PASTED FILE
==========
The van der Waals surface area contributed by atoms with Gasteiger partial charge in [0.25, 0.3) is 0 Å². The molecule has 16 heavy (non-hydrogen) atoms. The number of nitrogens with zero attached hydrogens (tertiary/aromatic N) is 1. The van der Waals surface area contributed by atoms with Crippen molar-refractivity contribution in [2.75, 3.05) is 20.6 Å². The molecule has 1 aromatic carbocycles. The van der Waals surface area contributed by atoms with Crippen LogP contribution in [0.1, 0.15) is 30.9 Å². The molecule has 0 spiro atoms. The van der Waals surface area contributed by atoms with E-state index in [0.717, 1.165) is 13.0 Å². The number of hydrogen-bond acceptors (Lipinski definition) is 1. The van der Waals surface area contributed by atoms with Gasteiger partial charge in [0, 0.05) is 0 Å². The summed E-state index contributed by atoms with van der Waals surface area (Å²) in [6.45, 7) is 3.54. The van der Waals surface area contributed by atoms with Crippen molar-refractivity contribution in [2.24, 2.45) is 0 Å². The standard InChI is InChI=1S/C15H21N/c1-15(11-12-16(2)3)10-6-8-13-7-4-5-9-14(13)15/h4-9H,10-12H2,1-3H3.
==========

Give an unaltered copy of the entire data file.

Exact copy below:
The van der Waals surface area contributed by atoms with Gasteiger partial charge in [0.25, 0.3) is 0 Å². The molecule has 16 heavy (non-hydrogen) atoms. The number of nitrogens with zero attached hydrogens (tertiary/aromatic N) is 1. The van der Waals surface area contributed by atoms with Crippen molar-refractivity contribution in [2.75, 3.05) is 20.6 Å². The molecule has 1 aromatic carbocycles. The van der Waals surface area contributed by atoms with Crippen LogP contribution in [0.1, 0.15) is 30.9 Å². The molecule has 0 spiro atoms. The van der Waals surface area contributed by atoms with E-state index in [0.717, 1.165) is 13.0 Å². The number of hydrogen-bond acceptors (Lipinski definition) is 1. The van der Waals surface area contributed by atoms with Gasteiger partial charge in [0, 0.05) is 0 Å². The summed E-state index contributed by atoms with van der Waals surface area (Å²) in [6.45, 7) is 3.54. The van der Waals surface area contributed by atoms with Crippen molar-refractivity contribution in [2.24, 2.45) is 0 Å². The standard InChI is InChI=1S/C15H21N/c1-15(11-12-16(2)3)10-6-8-13-7-4-5-9-14(13)15/h4-9H,10-12H2,1-3H3.